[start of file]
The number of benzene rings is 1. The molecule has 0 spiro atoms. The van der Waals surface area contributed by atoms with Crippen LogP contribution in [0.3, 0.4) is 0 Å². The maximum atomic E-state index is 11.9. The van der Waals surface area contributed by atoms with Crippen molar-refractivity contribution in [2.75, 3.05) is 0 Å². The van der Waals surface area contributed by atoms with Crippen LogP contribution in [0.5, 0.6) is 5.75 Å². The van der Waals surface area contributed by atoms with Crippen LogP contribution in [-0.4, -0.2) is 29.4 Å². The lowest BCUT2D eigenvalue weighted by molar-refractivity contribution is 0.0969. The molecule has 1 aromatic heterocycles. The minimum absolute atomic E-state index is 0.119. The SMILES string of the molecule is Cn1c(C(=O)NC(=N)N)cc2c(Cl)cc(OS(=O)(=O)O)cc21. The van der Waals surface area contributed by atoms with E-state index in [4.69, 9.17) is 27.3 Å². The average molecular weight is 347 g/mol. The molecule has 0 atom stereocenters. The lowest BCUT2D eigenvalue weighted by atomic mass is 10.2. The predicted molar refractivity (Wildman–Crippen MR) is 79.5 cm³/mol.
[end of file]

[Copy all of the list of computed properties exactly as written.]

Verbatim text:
The number of benzene rings is 1. The molecule has 0 spiro atoms. The van der Waals surface area contributed by atoms with Crippen LogP contribution in [0.3, 0.4) is 0 Å². The maximum atomic E-state index is 11.9. The van der Waals surface area contributed by atoms with Crippen molar-refractivity contribution in [2.75, 3.05) is 0 Å². The van der Waals surface area contributed by atoms with Crippen LogP contribution in [0.5, 0.6) is 5.75 Å². The van der Waals surface area contributed by atoms with Crippen LogP contribution in [-0.4, -0.2) is 29.4 Å². The lowest BCUT2D eigenvalue weighted by molar-refractivity contribution is 0.0969. The molecule has 1 aromatic heterocycles. The minimum absolute atomic E-state index is 0.119. The SMILES string of the molecule is Cn1c(C(=O)NC(=N)N)cc2c(Cl)cc(OS(=O)(=O)O)cc21. The van der Waals surface area contributed by atoms with E-state index in [4.69, 9.17) is 27.3 Å². The average molecular weight is 347 g/mol. The molecule has 0 atom stereocenters. The lowest BCUT2D eigenvalue weighted by atomic mass is 10.2. The predicted molar refractivity (Wildman–Crippen MR) is 79.5 cm³/mol.